The U.S. District Court for the Western District of Michigan has ruled against the defense’s dismissal motion in an Employee Retirement Income Security Act (ERISA) lawsuit filed last year against Alticor Inc., the parent company of Amway.
Former participants in the Amway Retirement Savings Plan filed the lawsuit in November, accusing fiduciaries of breaching their duties under ERISA by failing to monitor and control investment costs.
The plaintiffs claim that at all times during the proposed class period, which runs from November 9, 2014, through the date of judgment, Amway’s retirement savings plan had at least $1.1 billion in assets under management (AUM), qualifying it as a jumbo plan in the defined contribution (DC) space. As a jumbo plan, the plaintiffs say, the plan had substantial bargaining power regarding investment fees and expenses. Instead, the plaintiffs claim the defendants—including various retirement plan committees and Alticor Inc. itself—did not attempt to reduce the plan’s expenses or exercise appropriate judgment to scrutinize each investment option within the plan to ensure it was prudent.
Additionally, the complaint says defendants continued to offer certain funds in the plan despite the availability of identical or similar investment options with lower costs and/or better performance histories and failed to control the plan’s recordkeeping costs by using revenue sharing.
As is often the case in ERISA excessive fee litigation of this nature, the defendants have denied these allegations and filed a technical dismissal motion seeking to halt the litigation prior to the discovery process, in this case by making the argument that the district court is the improper venue for this matter. While far from the end of the defense, the new ruling makes clear that the judge presiding over the case feels the plaintiffs have sufficiently alleged that wrongdoing might have occurred—thus raising legal issues that are within the court’s purview.
As the District Court’s ruling states, such a motion to dismiss for a lack of subject matter jurisdiction, made under the Federal Rule of Civil Procedure 12(b)(1), may take the form of a “facial challenge,” which tests the sufficiency of the pleading, or a “factual challenge,” which contests the factual predicate for jurisdiction. In a facial attack, the court accepts as true all the allegations in the complaint, similar to the standard for a Rule 12(b)(6) motion. In a factual attack, the allegations in the complaint are not afforded a presumption of truthfulness, and the district court weighs competing evidence to determine whether subject matter jurisdiction exists.
After spelling this out, the ruling states that the defendants’ various arguments toward dismissal are “somewhat confusing, because they do not dispute that [the plaintiff] has standing to bring a claim based on excessive recordkeeping fees, instead arguing that he cannot bring a claim based on [the] selection of challenged funds.
“But those are both arguments in Count I of the plaintiffs’ complaint,” the ruling continues. “This court declines to split the plaintiffs’ causes of action at this stage. Given the defendants’ concession that [the plaintiff] may have been injured by excessive fees, the court concludes that [the plaintiff] has satisfied the requirements of [standing] because he has alleged actual injury to his plan accounts. This injury is fairly traceable to the defendants’ conduct, a causal connection between the defendants’ alleged conduct and [the plaintiff’s] losses exists, and [the plaintiff] has demonstrated a likelihood that his injuries will be redressed by a favorable judgment. Thus, the court will deny the portion of the motion to dismiss based on subject-matter jurisdiction.”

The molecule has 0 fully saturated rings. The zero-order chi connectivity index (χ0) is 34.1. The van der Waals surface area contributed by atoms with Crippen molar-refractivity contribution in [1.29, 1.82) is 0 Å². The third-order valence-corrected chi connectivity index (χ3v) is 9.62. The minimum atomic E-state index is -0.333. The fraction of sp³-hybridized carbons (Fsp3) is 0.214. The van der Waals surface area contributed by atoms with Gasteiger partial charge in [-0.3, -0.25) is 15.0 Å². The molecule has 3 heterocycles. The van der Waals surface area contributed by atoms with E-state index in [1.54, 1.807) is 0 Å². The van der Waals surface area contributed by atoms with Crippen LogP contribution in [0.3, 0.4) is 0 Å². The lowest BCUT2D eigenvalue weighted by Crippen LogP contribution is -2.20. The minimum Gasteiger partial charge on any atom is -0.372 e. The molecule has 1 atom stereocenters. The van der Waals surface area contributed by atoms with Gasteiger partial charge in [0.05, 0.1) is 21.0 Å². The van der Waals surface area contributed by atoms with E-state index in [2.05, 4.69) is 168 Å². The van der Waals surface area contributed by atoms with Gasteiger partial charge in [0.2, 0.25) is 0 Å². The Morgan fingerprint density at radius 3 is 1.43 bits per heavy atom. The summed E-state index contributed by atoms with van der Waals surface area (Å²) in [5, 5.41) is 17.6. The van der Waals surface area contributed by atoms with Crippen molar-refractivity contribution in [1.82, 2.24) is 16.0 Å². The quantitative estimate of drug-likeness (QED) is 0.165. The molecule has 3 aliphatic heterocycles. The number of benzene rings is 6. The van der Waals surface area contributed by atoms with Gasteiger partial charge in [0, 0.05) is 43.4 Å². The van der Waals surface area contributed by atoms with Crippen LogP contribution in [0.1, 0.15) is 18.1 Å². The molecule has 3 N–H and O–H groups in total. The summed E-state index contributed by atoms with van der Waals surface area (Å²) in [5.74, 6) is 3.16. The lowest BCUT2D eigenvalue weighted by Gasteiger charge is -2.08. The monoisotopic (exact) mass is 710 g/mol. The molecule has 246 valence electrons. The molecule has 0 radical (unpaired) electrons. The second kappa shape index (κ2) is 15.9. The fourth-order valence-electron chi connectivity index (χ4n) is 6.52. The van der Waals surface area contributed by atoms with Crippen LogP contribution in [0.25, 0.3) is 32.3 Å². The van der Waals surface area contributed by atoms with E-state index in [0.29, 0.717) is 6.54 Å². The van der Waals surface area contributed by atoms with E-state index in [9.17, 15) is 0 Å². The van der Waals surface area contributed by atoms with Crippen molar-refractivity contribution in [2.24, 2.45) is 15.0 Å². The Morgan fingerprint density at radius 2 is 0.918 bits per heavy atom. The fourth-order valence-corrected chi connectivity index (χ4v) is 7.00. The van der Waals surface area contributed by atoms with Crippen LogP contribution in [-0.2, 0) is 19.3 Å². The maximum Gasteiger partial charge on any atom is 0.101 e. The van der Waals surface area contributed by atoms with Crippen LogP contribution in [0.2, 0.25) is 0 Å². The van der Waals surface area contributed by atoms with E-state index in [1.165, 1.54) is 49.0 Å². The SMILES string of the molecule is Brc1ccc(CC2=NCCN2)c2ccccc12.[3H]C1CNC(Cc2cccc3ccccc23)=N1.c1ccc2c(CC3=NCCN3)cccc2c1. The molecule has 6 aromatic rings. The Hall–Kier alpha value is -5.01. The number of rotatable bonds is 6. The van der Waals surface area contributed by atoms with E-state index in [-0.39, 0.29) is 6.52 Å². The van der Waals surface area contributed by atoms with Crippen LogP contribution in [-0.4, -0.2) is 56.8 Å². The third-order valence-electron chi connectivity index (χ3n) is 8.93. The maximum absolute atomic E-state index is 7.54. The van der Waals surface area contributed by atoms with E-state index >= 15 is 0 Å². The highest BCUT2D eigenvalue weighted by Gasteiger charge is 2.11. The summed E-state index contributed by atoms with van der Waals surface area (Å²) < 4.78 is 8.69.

That determination brings the court to the merits of the plaintiffs’ claims—and similar results ensued.
“At the outset, the court rejects the defendants’ argument that because the plaintiffs have retained counsel that have filed factually similar cases, their allegations are so generic that they cannot survive a motion to dismiss,” the ruling states. “There is no rule against hiring counsel that specialize in one cause of action or type of lawsuit, and the court declines to dismiss the complaint on this ground alone.”
Later on, the ruling presents some important context for its treatment of these matters by reviewing various orders made by appellate courts in related cases.
“The court must note the circuits split regarding what is necessary to plead a violation of ERISA’s duty of prudence,” the ruling states. “The Third, Eighth and Ninth Circuits have held that allegations regarding imprudent investment selections and excessive fees, such as the ones presented by the plaintiffs here, may state a claim for violation of ERISA. The Sixth Circuit has not yet weighed in, but the Western District of Tennessee, the Middle District of Tennessee and the Eastern District of Michigan have recently allowed similar claims to proceed. The Seventh Circuit disagrees, but a petition for certiorari has been granted in the Seventh Circuit case. Absent guidance from the Supreme Court or the Sixth Circuit, [this court] finds the majority view to be more persuasive than the Seventh Circuit’s position.”
Other important points made in the ruling denote how the court concludes that fiduciaries in this context have “a constant duty to replace imprudent investments,” meaning the fact that defendants eventually moved to replace certain challenged funds does not give rise to a blanket presumption of prudence. Furthermore, the court states that whether the fiduciary failed to leverage its size to negotiate a cheaper cost or was simply “asleep at the wheel” and failed to notice cheaper options is irrelevant at this stage: “Either way is sufficient to state a claim for breach of duty of prudence.”
The full text of the ruling is available here.
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